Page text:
Also before the Committee was a draft on information and communication technologies for development (document A/C.2/62/L.28) and a text (document A/C.2/62/L.35) submitted by the Vice-Chairman of the Committee on the basis of informal consultations held on draft resolution A/C.2/62/L.28.  Both texts would have the Assembly reaffirm the strong development orientation of the outcomes of the Geneva and Tunis phases of the World Summit on the Information Society (WSIS) and urge their full implementation.  The Assembly would also request that the Secretary-General submit to the General Assembly, through the Economic and Social Council, a report on the status of implementation of the Summit outcomes, including recommendations on the follow-up process, for consideration at the 2008 substantive session of the Economic and Social Council.

The Committee also had before it a draft on unilateral measures as a means of political and economic coercion against developing countries (document A/C.2/62/L.8), by which the Assembly would urge the international community to adopt urgent and effective measures to eliminate unilateral coercive economic measures against developing countries that were not authorized by relevant United Nations organs or were inconsistent with the principles of international law set forth in the United Nations Charter.  The Assembly would also call upon the international community to condemn and reject the imposition of such measures as a means of political and economic coercion against developing countries.

In addition, the Committee had before it a draft on the International Year of Astronomy, 2009 (document A/C.2/62/L.11) and a text (document A/C.2/62/L.36) submitted by the Vice-Chairman of the Committee on the basis of informal consultations held on draft resolution A/C.2/62/L.11.  Both drafts would have the Assembly decide to declare 2009 the International Year of Astronomy, and designate the United Nations Educational, Scientific and Cultural Organization (UNESCO) as the lead agency and focal point for the Year.  It would encourage all Member States, the United Nations system and all other actors to promote the Year by taking action to increase public awareness of the importance of astronomical sciences and promote widespread access to new knowledge and experiences of astronomical observation.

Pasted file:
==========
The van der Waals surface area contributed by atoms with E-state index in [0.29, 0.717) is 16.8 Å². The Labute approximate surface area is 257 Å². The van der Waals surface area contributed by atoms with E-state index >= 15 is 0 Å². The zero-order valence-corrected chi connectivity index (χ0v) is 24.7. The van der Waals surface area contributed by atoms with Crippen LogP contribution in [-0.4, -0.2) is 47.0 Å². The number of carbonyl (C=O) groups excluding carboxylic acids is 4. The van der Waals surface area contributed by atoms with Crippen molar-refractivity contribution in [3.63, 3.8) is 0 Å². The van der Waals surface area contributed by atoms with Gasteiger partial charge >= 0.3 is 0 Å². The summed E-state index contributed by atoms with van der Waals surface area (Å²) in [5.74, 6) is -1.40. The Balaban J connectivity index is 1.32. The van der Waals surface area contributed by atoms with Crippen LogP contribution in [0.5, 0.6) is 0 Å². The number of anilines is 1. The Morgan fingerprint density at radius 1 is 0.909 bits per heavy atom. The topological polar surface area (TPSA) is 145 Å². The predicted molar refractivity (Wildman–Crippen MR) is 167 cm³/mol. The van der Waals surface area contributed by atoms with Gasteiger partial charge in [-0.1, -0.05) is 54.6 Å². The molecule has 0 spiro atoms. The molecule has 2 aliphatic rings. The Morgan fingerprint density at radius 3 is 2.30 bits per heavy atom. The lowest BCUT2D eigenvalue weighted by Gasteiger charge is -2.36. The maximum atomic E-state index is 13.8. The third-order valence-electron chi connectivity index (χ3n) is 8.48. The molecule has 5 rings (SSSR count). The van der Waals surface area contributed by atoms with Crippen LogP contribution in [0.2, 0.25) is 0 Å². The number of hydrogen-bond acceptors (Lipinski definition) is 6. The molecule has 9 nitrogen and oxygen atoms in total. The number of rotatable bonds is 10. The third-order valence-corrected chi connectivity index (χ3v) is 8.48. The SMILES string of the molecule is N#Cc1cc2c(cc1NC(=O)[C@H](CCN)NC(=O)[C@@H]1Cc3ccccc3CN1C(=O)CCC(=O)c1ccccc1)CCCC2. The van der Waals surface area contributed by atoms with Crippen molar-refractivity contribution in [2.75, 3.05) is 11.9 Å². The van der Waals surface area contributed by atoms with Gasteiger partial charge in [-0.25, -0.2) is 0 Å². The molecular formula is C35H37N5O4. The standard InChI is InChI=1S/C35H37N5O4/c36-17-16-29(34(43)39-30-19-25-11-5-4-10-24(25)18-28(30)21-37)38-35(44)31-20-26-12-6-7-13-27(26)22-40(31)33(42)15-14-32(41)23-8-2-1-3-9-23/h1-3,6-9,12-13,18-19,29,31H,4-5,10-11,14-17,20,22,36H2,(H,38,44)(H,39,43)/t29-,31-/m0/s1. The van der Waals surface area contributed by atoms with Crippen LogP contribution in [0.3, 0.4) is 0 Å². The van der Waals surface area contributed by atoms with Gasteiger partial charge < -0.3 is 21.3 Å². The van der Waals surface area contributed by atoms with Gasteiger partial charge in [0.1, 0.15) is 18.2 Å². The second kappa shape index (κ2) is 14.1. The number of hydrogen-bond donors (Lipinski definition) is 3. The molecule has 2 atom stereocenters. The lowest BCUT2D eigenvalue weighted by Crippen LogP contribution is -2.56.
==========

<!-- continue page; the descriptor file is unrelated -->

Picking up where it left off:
Action on Draft Resolution

The representative of Egypt then introduced the draft resolution on permanent sovereignty of the Palestinian people in the Occupied Palestinian Territory, including East Jerusalem, and of the Arab population in the occupied Syrian Golan over their natural resources (document A/C.2/62/L.7/Rev.1).

The Committee approved that text, as orally revised, by a recorded vote of 143 in favour to 7 against (Australia, Canada, Federated States of Micronesia, Israel, Marshall Islands, Palau, United States), with 5 abstentions (Cameroon, Côte d’Ivoire, Haiti, Nauru, Tonga).  (See Annex I.)

Explanation of Position after Vote

The representative of Portugal, speaking on behalf of the European Union, said she had voted in favour of the draft because natural resources seized by force should not be used illegally by the occupying Power.  The European Union emphasized the application of the Geneva Convention of 1949 and stressed that questions raised in the resolution should be addressed within the context of regional peace negotiations.  The text just approved should not affect those negotiations.

The representative of Israel said the text did not advance prospects for peace nor truly attempt to deal with situation of natural resources.  The draft was an abuse of the Committee’s mandate and egregiously failed to reflect the reality on the ground.  Israel had released $250 million in tax revenues to be transferred by year’s end, in accordance with the Palestinians’ wishes.

The representative of Canada said that, while the right to protection of natural resources was important to the viability of any future Palestinian State, the resolution did not contribute constructively to a lasting solution.  For that reason, Canada had decided to vote against the text.

The representatives of El Salvador, Uganda, Peru, Belize, Bosnia and Herzegovina and Georgia all said they had been unable to be present during the vote, but asked that their votes be recorded as being in favour of the draft.

In a general statement, the observer for Palestine thanked those Member States who had voted in favour of the text resolution, saying the vote sent a clear message that the Palestinian people had the right to self-determination over their natural resources which remained seized by Israel.  The message was that the international community must hold all States to the same responsibilities and that no Member State was above international law.  The international community must safeguard a people’s right to self-determination, and the text provided such moral and legal protection.  Calling the draft irrelevant was an insult to the international community.  Approval of the text was repeated annually because of the occupying Power’s belligerence.  Israel should be confronted, not tolerated and supported.

HASSAN ALI SALEH ( Lebanon), Committee Vice-Chairman, then introduced the draft resolution on information and communication technologies for development (document A/C.2/62/L.35), which was approved without a vote.

The representative of Pakistan introduced, on behalf of the “Group of 77” developing countries and China, the draft on unilateral measures as a means of political and economic coercion against developing countries (document A/C.2/62/L.8), which the Committee approved by a recorded vote of 107 in favour to 1 against (United States), with 51 abstentions (Annex II).

Explanation of Position after Vote